Isaiah is quoted in the New Testament some eighty-five times primarily because of the many prophecies about our Lord Jesus Christ contained in the book. Much more is written about our Lord that is not included in the NT. Isaiah 50, the text for this article, has extraordinary prophecies part of which is included in the NT and part found only in Isaiah.

Isaiah 50:1   Thus says Yahweh, "Where is the certificate of divorce, by which I have sent your mother away? Or to whom of My creditors did I sell you? Behold, you were sold for your iniquities, and for your transgressions your mother was sent away.

God did not divorce Israel causing separation from Him, nor did He sell them into slavery because of their debt. The rhetorical questions placed emphasis on the truth at hand. Their iniquities and transgressions caused the separation and bondage they experienced. God reached out to them, but no one responded.

Isaiah 50:2-3   "Why was there no man when I came? When I called, why was there none to answer? Is My hand so short that it cannot ransom? Or have I no power to deliver? Behold, I dry up the sea with My rebuke, I make the rivers a wilderness; Their fish stink for lack of water, and die of thirst.

I clothe the heavens with blackness, and I make sackcloth their covering."

Yahweh frequently endeavored to help them, but no one wanted His help so He asked the question, “Is my hand so short that it cannot ransom?” The figurative phrase literally stated asks, “Have I no power to deliver?” He reminds them of their exodus from Egypt when He divided the Red Sea and put a cloud between the Egyptians and the Israelites. Due to God’s loving concern, Israel was freed from slavery and drawn close to Yahweh. If He did it then, He can do it now.

From these opening thoughts, Isaiah catapults into the ultimate deliverance that will come with the sacrifice of God’s servant whom we now know to be Jesus. Holding the introduction in mind is important to understand the verses that follow. The chapter switches from Yahweh speaking to His servant speaking. As you read, consider how Jesus must have felt when he read these verses knowing they were about him.

Isaiah 50:4-5   The Lord God [Yahweh] has given Me [Jesus] the tongue of disciples, that I may know how to sustain the weary one with a word. He awakens Me morning by morning; He awakens My ear to listen as a disciple.

The Lord God has opened My ear; and I was not disobedient, nor did I turn back.

Quite astounding that hundreds of years before Jesus was born, Isaiah writes about him in the past tense. Herein we gain information about our Lord not written in the New Testament. He was a disciple trained by God to carry out his ministry. God enabled Jesus to listen and learn like a disciple, and he was obedient.

Isaiah 50:6   I gave My back to those who strike Me, and My cheeks to those who pluck out the beard; I did not cover My face from humiliation and spitting.

Instead of saying “the men beat me,” it says, “I gave my back to those who strike me,” clearly stating that Jesus must allow the beatings to happen. He was to voluntarily yield himself to the floggings. Plucking of the beard would be a degrading insult and a heinous act causing great physical pain. The culture at the time regarded the bread as a sign of freedom and respect. Jesus was to allow the humiliation and spitting without resistance. Reading this section and others like it, we can understand why Jesus prayed three times not to have to experience this suffering. He knew what was going to happen.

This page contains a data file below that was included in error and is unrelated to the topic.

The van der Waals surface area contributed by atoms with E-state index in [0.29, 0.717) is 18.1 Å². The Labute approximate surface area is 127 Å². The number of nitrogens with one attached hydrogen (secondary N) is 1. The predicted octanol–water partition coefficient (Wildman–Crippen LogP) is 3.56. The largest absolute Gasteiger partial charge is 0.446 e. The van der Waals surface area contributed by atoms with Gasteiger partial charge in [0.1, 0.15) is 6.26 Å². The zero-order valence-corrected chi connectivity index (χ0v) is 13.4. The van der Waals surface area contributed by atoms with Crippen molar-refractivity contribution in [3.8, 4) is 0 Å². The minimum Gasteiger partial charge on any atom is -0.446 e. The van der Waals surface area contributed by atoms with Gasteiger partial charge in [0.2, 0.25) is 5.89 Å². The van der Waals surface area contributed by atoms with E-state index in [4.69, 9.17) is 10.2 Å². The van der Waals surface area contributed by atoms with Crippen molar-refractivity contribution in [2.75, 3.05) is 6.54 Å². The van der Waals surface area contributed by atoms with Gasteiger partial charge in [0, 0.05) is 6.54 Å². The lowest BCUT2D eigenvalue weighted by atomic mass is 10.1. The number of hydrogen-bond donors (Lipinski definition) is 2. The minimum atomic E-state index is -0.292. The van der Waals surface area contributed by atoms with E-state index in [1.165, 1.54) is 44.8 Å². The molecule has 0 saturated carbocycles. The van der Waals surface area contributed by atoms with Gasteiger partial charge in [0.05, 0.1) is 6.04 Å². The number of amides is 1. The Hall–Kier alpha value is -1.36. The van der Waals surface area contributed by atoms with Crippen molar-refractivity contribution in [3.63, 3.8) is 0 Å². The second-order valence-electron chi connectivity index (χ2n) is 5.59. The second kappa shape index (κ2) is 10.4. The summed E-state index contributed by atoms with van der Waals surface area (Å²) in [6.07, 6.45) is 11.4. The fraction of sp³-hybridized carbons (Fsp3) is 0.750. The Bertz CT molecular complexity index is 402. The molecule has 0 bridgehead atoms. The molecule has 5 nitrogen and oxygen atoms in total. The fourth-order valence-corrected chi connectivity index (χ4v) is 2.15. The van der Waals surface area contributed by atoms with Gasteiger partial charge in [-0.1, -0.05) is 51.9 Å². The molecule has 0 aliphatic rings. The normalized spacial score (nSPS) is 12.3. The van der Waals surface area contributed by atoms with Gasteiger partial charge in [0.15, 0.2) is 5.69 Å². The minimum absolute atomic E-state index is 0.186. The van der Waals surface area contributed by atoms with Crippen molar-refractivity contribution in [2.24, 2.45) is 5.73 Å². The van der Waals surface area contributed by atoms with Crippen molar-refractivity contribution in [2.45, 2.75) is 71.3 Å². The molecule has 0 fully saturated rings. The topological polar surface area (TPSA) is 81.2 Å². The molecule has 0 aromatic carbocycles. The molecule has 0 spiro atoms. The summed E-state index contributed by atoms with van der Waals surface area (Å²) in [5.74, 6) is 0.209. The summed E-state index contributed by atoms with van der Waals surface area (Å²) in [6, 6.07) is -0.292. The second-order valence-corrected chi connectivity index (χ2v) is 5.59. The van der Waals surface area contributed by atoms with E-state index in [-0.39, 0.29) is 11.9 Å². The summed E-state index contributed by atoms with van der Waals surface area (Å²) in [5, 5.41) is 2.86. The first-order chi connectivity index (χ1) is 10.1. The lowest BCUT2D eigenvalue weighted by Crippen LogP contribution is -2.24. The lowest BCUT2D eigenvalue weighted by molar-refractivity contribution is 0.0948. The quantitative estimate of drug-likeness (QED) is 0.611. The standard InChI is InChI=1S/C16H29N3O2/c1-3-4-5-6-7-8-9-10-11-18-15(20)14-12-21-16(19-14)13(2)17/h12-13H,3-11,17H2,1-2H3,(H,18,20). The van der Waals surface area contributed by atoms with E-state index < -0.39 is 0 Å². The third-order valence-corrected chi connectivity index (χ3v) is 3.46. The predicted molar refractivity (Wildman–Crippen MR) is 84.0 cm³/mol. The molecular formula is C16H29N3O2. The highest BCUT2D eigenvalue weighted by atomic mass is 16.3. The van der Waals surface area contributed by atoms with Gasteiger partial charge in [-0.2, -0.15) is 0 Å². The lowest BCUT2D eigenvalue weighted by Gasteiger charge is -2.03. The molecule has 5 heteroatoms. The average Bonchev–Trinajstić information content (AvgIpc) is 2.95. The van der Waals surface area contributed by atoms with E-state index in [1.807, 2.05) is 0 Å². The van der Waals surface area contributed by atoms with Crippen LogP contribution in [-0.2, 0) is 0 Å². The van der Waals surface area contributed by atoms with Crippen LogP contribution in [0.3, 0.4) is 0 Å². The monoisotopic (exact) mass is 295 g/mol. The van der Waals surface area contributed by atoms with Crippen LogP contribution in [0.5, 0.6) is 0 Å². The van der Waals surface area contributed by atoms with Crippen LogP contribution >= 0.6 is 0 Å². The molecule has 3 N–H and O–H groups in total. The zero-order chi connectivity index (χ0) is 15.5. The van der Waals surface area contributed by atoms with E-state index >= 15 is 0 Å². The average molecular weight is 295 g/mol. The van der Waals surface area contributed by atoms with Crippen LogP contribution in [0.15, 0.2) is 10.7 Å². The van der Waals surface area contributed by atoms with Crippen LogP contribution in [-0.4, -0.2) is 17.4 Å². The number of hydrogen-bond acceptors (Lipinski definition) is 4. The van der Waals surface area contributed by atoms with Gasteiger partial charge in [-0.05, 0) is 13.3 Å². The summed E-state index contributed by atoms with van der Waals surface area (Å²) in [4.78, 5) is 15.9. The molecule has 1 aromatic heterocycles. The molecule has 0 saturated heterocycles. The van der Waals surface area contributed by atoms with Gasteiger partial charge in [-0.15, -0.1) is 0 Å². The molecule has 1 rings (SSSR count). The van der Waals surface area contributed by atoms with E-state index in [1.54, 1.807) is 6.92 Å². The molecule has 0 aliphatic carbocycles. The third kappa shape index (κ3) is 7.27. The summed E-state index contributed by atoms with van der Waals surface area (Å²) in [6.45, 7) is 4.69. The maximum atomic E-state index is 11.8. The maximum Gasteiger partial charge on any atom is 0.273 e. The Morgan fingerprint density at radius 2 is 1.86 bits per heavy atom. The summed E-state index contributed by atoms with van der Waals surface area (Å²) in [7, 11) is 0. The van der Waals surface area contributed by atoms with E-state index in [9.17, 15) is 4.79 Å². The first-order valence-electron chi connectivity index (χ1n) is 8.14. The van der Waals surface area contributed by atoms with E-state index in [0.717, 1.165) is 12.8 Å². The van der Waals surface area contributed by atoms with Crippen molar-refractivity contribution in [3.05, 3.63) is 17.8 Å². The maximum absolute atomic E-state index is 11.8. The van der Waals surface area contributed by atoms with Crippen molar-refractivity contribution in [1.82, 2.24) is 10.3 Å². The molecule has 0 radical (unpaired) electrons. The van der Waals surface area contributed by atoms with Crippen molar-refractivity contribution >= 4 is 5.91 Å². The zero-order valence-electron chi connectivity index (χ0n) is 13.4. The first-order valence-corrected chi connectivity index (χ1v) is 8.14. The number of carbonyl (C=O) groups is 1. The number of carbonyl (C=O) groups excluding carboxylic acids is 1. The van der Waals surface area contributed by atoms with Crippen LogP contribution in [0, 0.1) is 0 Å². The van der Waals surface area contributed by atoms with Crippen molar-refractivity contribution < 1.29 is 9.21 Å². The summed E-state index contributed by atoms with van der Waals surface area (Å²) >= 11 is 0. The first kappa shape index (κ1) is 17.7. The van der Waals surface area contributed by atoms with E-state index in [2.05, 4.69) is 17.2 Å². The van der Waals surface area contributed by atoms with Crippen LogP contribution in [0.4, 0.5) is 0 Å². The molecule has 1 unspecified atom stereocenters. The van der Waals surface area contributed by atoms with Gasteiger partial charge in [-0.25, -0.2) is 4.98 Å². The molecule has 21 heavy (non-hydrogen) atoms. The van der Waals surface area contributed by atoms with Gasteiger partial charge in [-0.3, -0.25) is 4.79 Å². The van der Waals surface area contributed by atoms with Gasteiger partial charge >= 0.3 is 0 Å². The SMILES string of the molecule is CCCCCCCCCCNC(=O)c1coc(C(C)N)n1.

Isaiah 50:7-8   For the Lord God helps Me, Therefore, I am not disgraced; Therefore, I have set My face like flint, and I know that I shall not be ashamed.

He who vindicates Me is near; Who will contend with Me? Let us stand up to each other; Who has a case against Me? Let him draw near to Me.

When these things happened to Jesus, the world “esteemed him stricken, smitten of God.” They thought his suffering was punishment from God because of his own sinfulness, but Jesus knew the truth stated above. “Like a flint” indicates obedience to God’s will was paramount in his determination.  He would suffer all and not give in because God who vindicates was with him.

Isaiah 50:9   Behold, the Lord God helps Me; Who is he who condemns Me? Behold, they will all wear out like a garment; The moth will eat them.

Jesus knew that his enemies would own the day, but eternal destruction was their end. The chapter takes another turn regressing back to the beginning with the exhortation to trust Yahweh in view of what His servant would do.

Isaiah 50:10   Who is among you that fears Yahweh, that obeys the voice of His servant, that walks in darkness and has no light? Let him trust in the name of Yahweh and rely on his God.

Behold, all you who kindle a fire, who encircle yourselves with firebrands, Walk in the light of your fire and among the brands you have set ablaze. This you will have from My hand; and you will lie down in torment.

Stop walking by your meager sparks, and turn to Yahweh for your salvation, or you will lie down in torment.

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